Showing posts from September, 2012

Social Media & Social Change

Brought to you by: Social media is the perfect tool for mobilizing your friends and colleagues to take action on a cause you care about -- sending a letter to a legislator , signing up to attend a rally, or spreading the word through their own social channels. But -- in a world of high-priced consultants and slickly-produced viral videos -- how can an individual make a difference online? You can start by keeping three goals in mind. First, you want to use your time online to stay informed and connected to the organizations you care about -- the animal welfare group, the folks taking action on despotic dictators, the people providing malaria nets, and more. Second, you'll want to build your relationship with legislators or key opinion leaders you'll ultimately need to influence. And third, you want to build robust online connections with your friends and other like-minded individuals, so you can leverage their collective power when the right moment co

When Pop Culture & Academia Collide

By: In recent years, there has been a much stronger focus at an academic level when it comes to pop culture . Society now has the ability through television and the internet to not only gawk at the strange things that happen in pop culture but to also interact with it in many ways. Even the President of the United States interacts with people onlin e. This infographic discusses the convergence that’s happening now and will continue to grow as pop culture and our ability to interact with it increases.  The Obama camp knows social media . They realize that Twitter is big and Facebook is bigger, but Reddit is the place that will generate real voters and get them to the polls in November. If  you’re not familiar with Reddit , you wouldn’t understand. The GOP isn’t familiar with Reddit, so they don’t understand. The most viral post on Facebook can generate thousands of views, though even well-shared posts have a challenge ever breaking 10,000 refe

7 Historical Business Figures Who Shunned Higher Ed

We’ve all heard of modern figures like Bill Gates and Steve Jobs who famously found success despite dropping out of school, but not a lot has been said about business figures from history that left school behind for a better life. Famed inventors, business magnates, and some of the richest men in the world made their fortunes as college (and even grade school) dropouts. Read on to learn about some of the biggest names in business history who all decided they could do better without school.  Howard Hughes   American business magnate Howard Hughes was one of the wealthiest people in the world in his time. As a film producer, influential aviator, and investor, he left his mark on the world, but he didn’t have a whole lot to do with education. Hughes was reported to be an “indifferent student,” and never graduated from high school. He did have a love of mathematics and engineering, auditing a few classes at Caltech. He was also a student at Rice University , thanks to an arrangem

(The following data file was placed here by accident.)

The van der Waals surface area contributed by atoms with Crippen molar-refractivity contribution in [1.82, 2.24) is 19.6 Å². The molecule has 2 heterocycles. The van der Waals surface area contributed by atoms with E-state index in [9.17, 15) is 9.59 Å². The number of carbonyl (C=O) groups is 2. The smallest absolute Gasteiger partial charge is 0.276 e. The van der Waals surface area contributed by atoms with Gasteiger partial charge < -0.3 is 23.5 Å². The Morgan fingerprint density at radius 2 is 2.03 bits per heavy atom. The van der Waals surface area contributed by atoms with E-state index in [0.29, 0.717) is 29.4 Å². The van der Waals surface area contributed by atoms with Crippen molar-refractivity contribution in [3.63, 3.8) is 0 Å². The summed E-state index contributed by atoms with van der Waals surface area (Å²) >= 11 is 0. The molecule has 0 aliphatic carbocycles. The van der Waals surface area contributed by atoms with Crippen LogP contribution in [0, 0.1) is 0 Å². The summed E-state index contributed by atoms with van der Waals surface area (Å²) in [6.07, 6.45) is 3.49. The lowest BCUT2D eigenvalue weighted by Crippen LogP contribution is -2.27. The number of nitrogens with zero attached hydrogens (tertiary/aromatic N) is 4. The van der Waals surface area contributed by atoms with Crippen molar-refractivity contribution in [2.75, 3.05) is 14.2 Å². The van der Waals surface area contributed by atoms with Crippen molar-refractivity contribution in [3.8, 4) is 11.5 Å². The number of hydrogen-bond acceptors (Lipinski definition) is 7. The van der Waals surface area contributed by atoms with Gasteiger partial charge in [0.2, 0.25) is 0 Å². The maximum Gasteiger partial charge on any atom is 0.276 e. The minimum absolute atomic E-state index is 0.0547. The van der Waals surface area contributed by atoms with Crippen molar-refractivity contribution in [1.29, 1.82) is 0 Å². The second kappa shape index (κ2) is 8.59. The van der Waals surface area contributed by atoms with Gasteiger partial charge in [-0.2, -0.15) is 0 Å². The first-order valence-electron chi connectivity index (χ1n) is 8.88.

Risky Rise of the Good-Grade Pill

“Now I have to worry about this, too? Really? This shouldn’t be what they need to do to get where they want to, ” said Dodi Sklar, after listening to her ninth-grade son, Jonathan, describe how some classmates abuse stimulants.  He steered into the high school parking lot, clicked off the ignition and scanned the scraps of his recent weeks. Crinkled chip bags on the dashboard. Soda cups at his feet. And on the passenger seat, a rumpled SAT practice book whose owner had been told since fourth grade he was headed to the Ivy League. Pencils up in 20 minutes.  The boy exhaled. Before opening the car door, he recalled recently, he twisted open a capsule of orange powder and arranged it in a neat line on the armrest. He leaned over, closed one nostril and snorted it. Throughout the parking lot, he said, eight of his friends did the same thing. The drug was not cocaine or heroin, but Adderall , an amphetamine  prescribed for  attention deficit hyperactivity disorder  that t